EU greenhouse gas emissions declined by 2% in 2018 and reached their lowest level since 1990. In 2018, emissions were 23% below the 1990 level, while the GDP had increased by 61%. Implementation will have to be accelerated significantly, the annual EU Climate Action Progress Report adopted today concludes, to reach 2030 targets and for the EU to become climate-neutral by 2050.
European Commissioner for Climate Action and Energy Miguel Arias Cañete said: “The EU is cutting emissions while its economy is growing. We are ahead of our overall 2020 target with solid progress in transforming power generation. But Europe cannot rest on its laurels. I am concerned that reaching energy efficiency targets, CO2 standards of cars and vans, as well as decarbonizing transport fuels in 2020 cannot yet be taken for granted. At the same time Europe’s forests and lands are removing less carbon every year. I expect necessary investments to be further stepped up already over the coming months, and the adoption of adequate national energy and climate plans by the end of the year.”
The European Commission today adopted four reports presenting how the EU and its Member States implement EU climate policy:
The EU Climate Action Progress Report shows that from 2017 to 2018, greenhouse gas emissions in the EU declined the most in sectors covered by the EU Emissions Trading System (EU ETS), in particular power plants. Emissions from installations covered by the EU ETS were reduced by 4.1% compared to 2017. Emissions not covered by the EU ETS, such as emissions from transport, buildings, agriculture and waste, decreased by 0.9%. The reduction comes after three years of slightly increasing emissions from these sectors. A worrying trend is that removals of CO2 from the atmosphere have declined over the past five years. In net accounted CO2 removals, the decrease amounts to 40% of the total accounted sink. The decrease is mainly due to a decline in the forest sink, eg. because of increased biomass use but also to forest fires.
While the EU as a whole is expected to overachieve its 2020 target of reducing emissions by 20% compared to 1990, a number of short term challenges arise:
The EU needs to further accelerate implementation to achieve its 2030 targets. The effective implementation of all climate, energy and mobility targets laid down in Union law could lead to EU greenhouse gas reductions up to around 45% in 2030 compared to 1990. Member States are currently planning how to meet their targets and obligations in these areas. If all planned policies and measures are implemented, the EU could reduce emissions in non-ETS sectors by 27 to 28% by 2030, as compared to 2005. To achieve the EU emissions reduction target of 30% for non-ETS sectors, the renewables target and most notably the ambitious energy savings target, a large number of Member States will urgently need to identify and implement additional measures. The first ever national energy and climate plans, to be submitted by Member States by the end of 2019, will need to lay out the required policies and measures, together with an identification of investment needs.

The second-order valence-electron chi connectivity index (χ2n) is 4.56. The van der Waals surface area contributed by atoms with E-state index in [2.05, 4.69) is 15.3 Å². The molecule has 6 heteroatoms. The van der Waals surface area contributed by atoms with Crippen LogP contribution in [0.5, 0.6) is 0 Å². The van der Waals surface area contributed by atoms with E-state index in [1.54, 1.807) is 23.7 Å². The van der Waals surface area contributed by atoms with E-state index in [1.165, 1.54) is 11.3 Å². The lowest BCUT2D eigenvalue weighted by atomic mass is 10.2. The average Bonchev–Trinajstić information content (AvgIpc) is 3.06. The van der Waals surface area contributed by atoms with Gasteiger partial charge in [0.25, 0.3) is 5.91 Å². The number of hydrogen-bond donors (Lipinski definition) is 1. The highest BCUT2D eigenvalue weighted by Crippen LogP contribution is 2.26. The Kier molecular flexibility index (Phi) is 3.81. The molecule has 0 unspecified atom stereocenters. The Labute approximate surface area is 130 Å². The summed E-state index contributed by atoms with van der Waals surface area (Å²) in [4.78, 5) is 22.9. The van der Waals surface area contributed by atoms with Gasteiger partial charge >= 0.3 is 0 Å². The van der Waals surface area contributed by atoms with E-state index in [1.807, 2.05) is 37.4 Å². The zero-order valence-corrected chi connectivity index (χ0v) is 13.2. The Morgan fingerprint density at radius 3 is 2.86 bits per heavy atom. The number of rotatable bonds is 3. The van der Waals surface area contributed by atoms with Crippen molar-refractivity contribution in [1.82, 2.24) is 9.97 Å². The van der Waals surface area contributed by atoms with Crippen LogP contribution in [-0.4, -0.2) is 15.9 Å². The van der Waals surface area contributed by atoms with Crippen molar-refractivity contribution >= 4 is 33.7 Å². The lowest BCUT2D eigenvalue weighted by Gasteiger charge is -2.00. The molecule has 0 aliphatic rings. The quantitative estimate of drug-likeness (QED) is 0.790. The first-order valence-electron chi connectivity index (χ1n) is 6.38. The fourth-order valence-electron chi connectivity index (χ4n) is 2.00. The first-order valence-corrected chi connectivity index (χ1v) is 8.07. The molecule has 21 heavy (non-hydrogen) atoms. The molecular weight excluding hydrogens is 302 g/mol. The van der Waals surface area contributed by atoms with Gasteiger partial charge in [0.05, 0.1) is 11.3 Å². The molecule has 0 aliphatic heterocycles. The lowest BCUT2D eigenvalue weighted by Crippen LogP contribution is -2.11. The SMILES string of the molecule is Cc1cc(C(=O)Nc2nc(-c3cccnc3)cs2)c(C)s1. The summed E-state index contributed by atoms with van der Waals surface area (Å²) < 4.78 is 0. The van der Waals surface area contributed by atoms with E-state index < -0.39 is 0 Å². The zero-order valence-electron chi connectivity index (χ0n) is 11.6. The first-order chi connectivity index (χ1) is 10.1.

The Carbon Market Report shows that, in addition to the emission reductions highlighted above, the strengthened price signal in the European carbon market in 2018 led to a record amount of revenues for Member States from the auctioning of ETS allowances. The generated amount equaled to some EUR 14 billion - more than doubling the revenues generated in 2017. Member States spent or planned to spend close to 70% of these revenues on advancing climate and energy objectives - well above the 50% required in the legislation. Concerning the surplus of allowances in the market, the 2019 Market Stability Reserve surplus indicator continues to lead to placing allowances in the reserve, reducing the 2019 auction volume by nearly 40% (almost 400 million allowances).
The Directive on the geological storage of carbon dioxide (so-called CCS Directive) establishes a legal framework for the environmentally safe geological storage of carbon dioxide (CO2). The third CCS Directive Implementation Report shows that there is still very limited application of the provisions of the Directive. Nonetheless, the Member States that are interested in CCS as mitigation technology continue to support research and development activities. The report also shows that the CCS Directive provisions have been correctly applied in the EU Member States that reported over the period. Many of them continuously support the research and demonstration activities on CCS through national programmes and funds or are involved in a number of European research and collaborative projects, which demonstrates growing interest and potential in this matter.
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